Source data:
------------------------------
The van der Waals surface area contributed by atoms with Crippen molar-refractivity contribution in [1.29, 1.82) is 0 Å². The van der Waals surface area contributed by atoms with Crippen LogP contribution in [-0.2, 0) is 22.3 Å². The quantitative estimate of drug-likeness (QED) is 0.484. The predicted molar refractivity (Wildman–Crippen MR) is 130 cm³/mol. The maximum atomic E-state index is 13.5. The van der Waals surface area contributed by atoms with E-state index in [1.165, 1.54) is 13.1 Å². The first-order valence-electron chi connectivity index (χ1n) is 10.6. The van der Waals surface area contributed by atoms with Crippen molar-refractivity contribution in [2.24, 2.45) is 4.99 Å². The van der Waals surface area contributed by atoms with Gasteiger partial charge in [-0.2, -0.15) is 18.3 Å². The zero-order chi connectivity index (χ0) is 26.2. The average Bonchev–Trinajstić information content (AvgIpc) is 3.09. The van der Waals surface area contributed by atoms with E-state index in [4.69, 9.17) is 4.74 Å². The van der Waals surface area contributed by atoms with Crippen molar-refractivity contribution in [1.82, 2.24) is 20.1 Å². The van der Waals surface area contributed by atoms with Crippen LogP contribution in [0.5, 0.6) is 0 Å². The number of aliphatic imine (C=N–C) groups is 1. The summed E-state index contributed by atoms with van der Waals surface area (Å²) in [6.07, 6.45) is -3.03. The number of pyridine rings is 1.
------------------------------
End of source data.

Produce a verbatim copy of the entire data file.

The van der Waals surface area contributed by atoms with Crippen molar-refractivity contribution in [1.29, 1.82) is 0 Å². The van der Waals surface area contributed by atoms with Crippen LogP contribution in [-0.2, 0) is 22.3 Å². The quantitative estimate of drug-likeness (QED) is 0.484. The predicted molar refractivity (Wildman–Crippen MR) is 130 cm³/mol. The maximum atomic E-state index is 13.5. The van der Waals surface area contributed by atoms with E-state index in [1.165, 1.54) is 13.1 Å². The first-order valence-electron chi connectivity index (χ1n) is 10.6. The van der Waals surface area contributed by atoms with Crippen molar-refractivity contribution in [2.24, 2.45) is 4.99 Å². The van der Waals surface area contributed by atoms with Gasteiger partial charge in [-0.2, -0.15) is 18.3 Å². The zero-order chi connectivity index (χ0) is 26.2. The average Bonchev–Trinajstić information content (AvgIpc) is 3.09. The van der Waals surface area contributed by atoms with E-state index in [4.69, 9.17) is 4.74 Å². The van der Waals surface area contributed by atoms with Crippen molar-refractivity contribution in [1.82, 2.24) is 20.1 Å². The van der Waals surface area contributed by atoms with Crippen LogP contribution in [0.5, 0.6) is 0 Å². The number of aliphatic imine (C=N–C) groups is 1. The summed E-state index contributed by atoms with van der Waals surface area (Å²) in [6.07, 6.45) is -3.03. The number of pyridine rings is 1.